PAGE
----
Not only is Malaysia a melting pot of ethnic cultures, but it is also a blend of many different customs, cuisines and religions all coexisting peacefully together. From large island groups to mountains, fertile highlands, tropical rainforest and mangrove estuaries, the country’s geography is every bit as diverse. What’s more, Malaysia is a unique country in that is divided into two main landmasses. West Malaysia occupies the southern half of a peninsula shared with Thailand, while across the South China Sea is East Malaysia, situated on the Borneo island.
Gunung Mulu National Park
Famous for its extraordinary limestone karst formations and phenomenal cave systems, the Gunung Mulu National Park is one of the most awe-inspiring natural attractions in all of Southeast Asia. Located in Malaysian Borneo in the Sarawak State, this national park features some of the largest and longest cave systems in the world. Included in these is the world’s largest cave chamber, the Sarawak Chamber, which is estimated large enough to hold 40 Boeing 747 aircraft.
Located off Malaysia’s northwestern coast in the Andaman Sea, Langkawi is an archipelago of 99 islands boasting picturesque beaches, rainforest, mangroves and forest-clad mountains. In recent years, resorts, hotels, restaurants and other tourist facilities have developed in Langkawi, offering visitors the opportunity to experience the archipelago’s exceptional natural beauty.
Encompassing three states across the northern part of West Malaysia, Taman Negara is reputed to be the oldest tropical rainforest in the world. A popular ecotourism and adventure destination, this national park is teeming in in wildlife from rare plants to exotic birds and scarce animals like the Malayan Tiger, Asian elephant and Sumatran Rhinoceros.
Less than 200 year ago, Kuala Lumpur was just a quiet tin-mining town in West Malaysia. Today, this same sleepy village has flourished into the country’s federal capital and largest metropolis. Commonly called KL by locals, this vibrant city is a cultural melting pot, noted for its impressive skyscrapers and buzzing scenes of shopping, dining and nightlife.
Located in the Strait of Malacca off West Malaysia’s northwestern coast, Penang Island is a popular tourist destination due to its historic George Town and rich culinary diversity. Its position along one of the world’s most traveled shipping routes has infused Penang with a colorful array of cultures, architecture and cuisine.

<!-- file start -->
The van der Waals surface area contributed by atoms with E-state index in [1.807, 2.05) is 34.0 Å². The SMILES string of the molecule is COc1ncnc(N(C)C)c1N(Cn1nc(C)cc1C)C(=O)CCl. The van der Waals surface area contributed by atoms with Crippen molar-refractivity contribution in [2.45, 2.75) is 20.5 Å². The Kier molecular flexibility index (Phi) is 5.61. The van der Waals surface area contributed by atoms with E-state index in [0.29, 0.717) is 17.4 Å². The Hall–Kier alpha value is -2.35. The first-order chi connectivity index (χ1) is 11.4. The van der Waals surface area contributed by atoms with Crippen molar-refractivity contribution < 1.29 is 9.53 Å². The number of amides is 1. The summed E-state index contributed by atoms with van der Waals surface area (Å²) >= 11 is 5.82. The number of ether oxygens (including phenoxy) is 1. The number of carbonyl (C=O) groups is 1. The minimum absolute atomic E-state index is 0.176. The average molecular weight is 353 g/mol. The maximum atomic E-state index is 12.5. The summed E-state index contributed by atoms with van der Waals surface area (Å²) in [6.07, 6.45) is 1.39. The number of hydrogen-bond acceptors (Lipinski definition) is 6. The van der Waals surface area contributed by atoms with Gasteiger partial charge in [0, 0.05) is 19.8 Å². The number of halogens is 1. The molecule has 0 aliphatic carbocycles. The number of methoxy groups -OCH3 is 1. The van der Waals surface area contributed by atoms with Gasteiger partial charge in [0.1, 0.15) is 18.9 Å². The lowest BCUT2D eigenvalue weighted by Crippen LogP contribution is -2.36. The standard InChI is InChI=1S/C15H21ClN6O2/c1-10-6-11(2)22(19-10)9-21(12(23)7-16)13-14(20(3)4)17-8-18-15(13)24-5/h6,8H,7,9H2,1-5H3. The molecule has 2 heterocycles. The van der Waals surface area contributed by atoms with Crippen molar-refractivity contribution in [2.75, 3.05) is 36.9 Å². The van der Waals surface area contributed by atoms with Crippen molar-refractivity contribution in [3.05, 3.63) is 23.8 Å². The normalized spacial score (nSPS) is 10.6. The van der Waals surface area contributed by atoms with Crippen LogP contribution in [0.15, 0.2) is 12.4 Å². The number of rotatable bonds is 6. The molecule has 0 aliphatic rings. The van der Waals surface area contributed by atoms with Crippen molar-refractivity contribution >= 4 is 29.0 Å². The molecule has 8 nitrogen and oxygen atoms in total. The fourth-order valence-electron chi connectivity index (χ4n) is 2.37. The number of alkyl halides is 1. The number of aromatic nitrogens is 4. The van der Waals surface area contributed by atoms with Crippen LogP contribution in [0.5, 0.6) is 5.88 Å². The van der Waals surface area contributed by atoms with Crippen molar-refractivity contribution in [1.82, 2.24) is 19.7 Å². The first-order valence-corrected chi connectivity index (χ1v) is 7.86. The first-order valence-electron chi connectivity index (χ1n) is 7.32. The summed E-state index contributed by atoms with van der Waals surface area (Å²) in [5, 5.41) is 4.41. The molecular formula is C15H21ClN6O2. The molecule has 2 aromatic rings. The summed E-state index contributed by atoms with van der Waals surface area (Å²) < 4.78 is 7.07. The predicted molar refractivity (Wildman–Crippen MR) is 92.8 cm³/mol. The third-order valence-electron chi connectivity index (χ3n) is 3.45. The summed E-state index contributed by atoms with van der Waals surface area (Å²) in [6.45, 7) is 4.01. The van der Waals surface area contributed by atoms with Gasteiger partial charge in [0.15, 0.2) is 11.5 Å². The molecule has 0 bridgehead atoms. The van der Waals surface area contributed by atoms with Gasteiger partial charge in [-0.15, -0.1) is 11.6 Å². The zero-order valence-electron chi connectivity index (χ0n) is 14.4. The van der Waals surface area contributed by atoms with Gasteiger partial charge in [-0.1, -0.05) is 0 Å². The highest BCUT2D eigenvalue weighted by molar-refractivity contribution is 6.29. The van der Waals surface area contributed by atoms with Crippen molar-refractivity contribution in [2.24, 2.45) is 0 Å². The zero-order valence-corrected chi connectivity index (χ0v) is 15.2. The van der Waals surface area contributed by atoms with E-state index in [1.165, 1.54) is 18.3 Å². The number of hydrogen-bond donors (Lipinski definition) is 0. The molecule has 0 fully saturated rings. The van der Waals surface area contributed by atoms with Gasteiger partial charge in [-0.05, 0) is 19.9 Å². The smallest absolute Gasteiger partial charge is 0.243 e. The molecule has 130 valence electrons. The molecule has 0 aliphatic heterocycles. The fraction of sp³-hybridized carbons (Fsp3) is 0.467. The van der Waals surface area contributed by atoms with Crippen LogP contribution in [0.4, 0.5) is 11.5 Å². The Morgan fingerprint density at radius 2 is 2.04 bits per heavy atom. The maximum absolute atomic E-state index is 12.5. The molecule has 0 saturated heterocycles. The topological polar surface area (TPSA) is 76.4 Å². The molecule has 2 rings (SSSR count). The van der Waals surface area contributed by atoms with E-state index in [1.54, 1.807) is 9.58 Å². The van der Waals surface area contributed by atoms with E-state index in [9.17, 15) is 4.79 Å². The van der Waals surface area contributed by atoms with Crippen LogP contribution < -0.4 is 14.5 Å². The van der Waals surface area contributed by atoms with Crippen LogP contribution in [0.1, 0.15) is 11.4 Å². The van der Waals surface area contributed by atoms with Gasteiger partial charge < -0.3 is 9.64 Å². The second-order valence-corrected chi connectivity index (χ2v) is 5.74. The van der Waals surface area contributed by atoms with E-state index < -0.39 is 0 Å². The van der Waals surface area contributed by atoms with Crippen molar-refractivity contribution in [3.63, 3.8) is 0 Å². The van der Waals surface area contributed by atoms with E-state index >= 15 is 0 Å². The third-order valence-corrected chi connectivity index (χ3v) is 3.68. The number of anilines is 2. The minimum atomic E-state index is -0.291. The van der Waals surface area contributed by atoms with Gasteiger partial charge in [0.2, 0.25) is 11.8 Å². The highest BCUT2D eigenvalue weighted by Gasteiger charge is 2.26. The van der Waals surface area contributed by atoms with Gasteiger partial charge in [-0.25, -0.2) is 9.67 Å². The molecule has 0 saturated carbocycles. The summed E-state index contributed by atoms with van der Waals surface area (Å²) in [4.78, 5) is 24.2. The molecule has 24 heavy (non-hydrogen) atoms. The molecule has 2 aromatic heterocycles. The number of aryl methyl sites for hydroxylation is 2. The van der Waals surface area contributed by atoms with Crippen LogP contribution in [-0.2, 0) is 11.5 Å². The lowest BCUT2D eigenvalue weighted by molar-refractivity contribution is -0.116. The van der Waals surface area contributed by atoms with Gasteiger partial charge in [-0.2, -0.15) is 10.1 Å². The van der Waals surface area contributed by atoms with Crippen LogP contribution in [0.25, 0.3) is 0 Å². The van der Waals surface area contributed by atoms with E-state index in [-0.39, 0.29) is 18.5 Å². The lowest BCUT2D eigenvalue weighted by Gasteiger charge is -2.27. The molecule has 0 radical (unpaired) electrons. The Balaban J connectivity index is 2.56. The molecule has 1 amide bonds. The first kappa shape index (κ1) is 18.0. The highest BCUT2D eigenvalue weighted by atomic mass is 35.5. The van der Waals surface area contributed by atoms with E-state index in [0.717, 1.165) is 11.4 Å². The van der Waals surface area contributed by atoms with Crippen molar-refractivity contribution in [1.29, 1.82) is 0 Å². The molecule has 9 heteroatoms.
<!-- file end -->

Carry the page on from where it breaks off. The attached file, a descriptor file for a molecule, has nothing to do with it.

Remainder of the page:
The largest city on Borneo Island, Kuching is a popular base for exploring Borneo’s rainforest and the state of Sarawak. However, Kuching offers plenty for tourists to see and do during their stay, from sightseeing historic landmarks to bustling markets and outdoor recreation.
The capital of the Sabah State in Malaysian Borneo, Kota Kinabalu is a fast-growing tourist destination due to its close proximity to tropical islands, rainforests, wildlife refuges, national parks and Malaysia’s tallest peak, Mount Kinabalu.
Providing a cool escape from the heat of the lowlands, the Cameron Highlands in the Titiwangsa Mountains are one of Malaysia’s oldest tourist destinations. Developed with an English garden charm, this beautiful tableland offers lush scenery, colorful flower farms, tea plantations, forests, lakes, wildlife and outdoor recreation.
Commanding an important position on the busy sea route between India and China on West Malaysia’s southwestern coast, Melaka was ruled and battled over for centuries between Indian, Portuguese, British and Dutch governments. As a result, this modern day Malaysian city is now one of the best places to visit in Malaysia packed with architecture, culture, traditions and cuisine all reflecting its rich heritage.
Often used as a stopover by many travelers visiting the beautiful Perhentian Islands, Kota Bharu offers its own unique charm, attractions, shopping and cuisine. Located in Peninsular Malaysia near the Thailand border, Kota Bharu is the capital of the Kelantan State, a city easy to get around in by foot, bus and taxi.
The main variable of Malaysia's climate is not temperature or air pressure, but rainfall. In general, the climate of Malaysia can be described as typical tropical climate, with the coastal plains averaging 28°C, the inland and mountain areas averaging 26°C, and the higher mountain regions, 23°C. The area's relative humidity is quite high, and ranges between 70 and 90 percent.